Augustine, by contrast, insists on the absolute objectivity and authority of the eternal law.
This is not the arbitrary judgment of a killjoy God; it is the natural and inevitable result of trying to live in a law-governed universe while defying its laws.
This is one reason why Augustine thinks that it is important to understand what we have believed.
Our only security against this instability of moral belief is to attain understanding or knowledge, rather than mere belief, about moral matters. “Faith comes by hearing,” but knowledge comes by sight. “Unless you believe, you will not understand.
This may sound like arguing in a circle, or at least like a kind of proof texting. (“Here’s what I believe; now I’ll try to prove that I’m right”), but in fact it is a very plausible position. “You only say that because you’re a physicist.”
Moral truths are no different. Belief is required for understanding. ”You only say that because you’re a moralist”. So belief is necessary for the attainment of knowledge, but belief is incomplete and unstable until it is replaced by knowledge.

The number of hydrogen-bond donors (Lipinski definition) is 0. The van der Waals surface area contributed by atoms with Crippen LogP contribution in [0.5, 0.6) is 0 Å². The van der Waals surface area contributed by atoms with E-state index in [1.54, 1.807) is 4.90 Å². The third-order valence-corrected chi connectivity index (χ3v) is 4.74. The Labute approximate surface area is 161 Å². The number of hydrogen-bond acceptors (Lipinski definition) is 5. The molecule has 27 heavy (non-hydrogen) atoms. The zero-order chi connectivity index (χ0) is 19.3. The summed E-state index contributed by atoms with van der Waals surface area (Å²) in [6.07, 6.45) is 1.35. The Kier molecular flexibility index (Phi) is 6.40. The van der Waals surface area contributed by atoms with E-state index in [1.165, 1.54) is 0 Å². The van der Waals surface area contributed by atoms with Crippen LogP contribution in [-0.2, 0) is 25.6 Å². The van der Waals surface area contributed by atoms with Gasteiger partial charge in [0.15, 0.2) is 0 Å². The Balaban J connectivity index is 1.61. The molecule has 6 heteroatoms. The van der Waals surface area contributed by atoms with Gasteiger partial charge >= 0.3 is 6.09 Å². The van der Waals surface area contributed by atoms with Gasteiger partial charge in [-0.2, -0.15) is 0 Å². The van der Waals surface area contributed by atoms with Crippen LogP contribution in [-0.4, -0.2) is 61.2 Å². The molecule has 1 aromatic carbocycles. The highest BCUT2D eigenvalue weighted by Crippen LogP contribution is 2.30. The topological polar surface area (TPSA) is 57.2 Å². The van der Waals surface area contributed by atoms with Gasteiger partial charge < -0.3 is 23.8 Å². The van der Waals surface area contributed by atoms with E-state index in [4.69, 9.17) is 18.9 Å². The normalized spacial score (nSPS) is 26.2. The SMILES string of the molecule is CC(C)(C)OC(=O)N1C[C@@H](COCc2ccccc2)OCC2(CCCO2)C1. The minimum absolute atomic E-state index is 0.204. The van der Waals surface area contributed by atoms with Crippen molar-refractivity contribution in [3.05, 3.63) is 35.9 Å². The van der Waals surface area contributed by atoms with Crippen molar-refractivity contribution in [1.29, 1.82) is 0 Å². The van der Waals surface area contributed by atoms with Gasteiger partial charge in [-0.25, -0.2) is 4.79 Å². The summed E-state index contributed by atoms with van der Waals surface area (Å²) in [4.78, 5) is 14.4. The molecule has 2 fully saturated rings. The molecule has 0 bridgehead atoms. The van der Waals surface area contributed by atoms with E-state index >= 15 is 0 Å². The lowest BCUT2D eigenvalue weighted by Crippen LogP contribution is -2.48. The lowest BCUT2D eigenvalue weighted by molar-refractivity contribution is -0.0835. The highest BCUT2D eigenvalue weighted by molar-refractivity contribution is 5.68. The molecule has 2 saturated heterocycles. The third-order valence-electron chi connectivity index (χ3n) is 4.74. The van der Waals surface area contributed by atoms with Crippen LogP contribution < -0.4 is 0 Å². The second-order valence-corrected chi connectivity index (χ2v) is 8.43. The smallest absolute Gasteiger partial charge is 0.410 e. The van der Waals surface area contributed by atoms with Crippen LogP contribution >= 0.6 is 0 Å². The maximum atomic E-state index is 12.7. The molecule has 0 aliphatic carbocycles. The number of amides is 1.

Where human beings are concerned, there is no such thing as being free from a law that is imposed from without; to deny the authority of the eternal law is not moral adulthood but moral perversity. Moral uprightness, therefore, consists in submission to this eternal and immutable truth, which is not of our own making.
But why does Augustine go on to say that not merely uprightness, but freedom, consists in submission to the Truth?
This brings us to the final sense of freedom. Since Augustine thinks of this sort of freedom as the highest and most valuable sort, I shall call it genuine freedom. Genuine freedom involves using one’s metaphysical freedom to cleave to the eternal law, to love what is good, to submit to the truth. So the soul that submits to the truth and loves the good will be free, while the soul that is fixed on lesser things is at the mercy of forces beyond its control.
The only genuine freedom, then, is submission to the truth. In other words, obedience to the eternal law, which is no arbitrary divine pronouncement but the rules for action that are stamped on our very nature, is our only security against frustration, dissatisfaction, confusion and the tyranny of bad habits and misplaced priorities.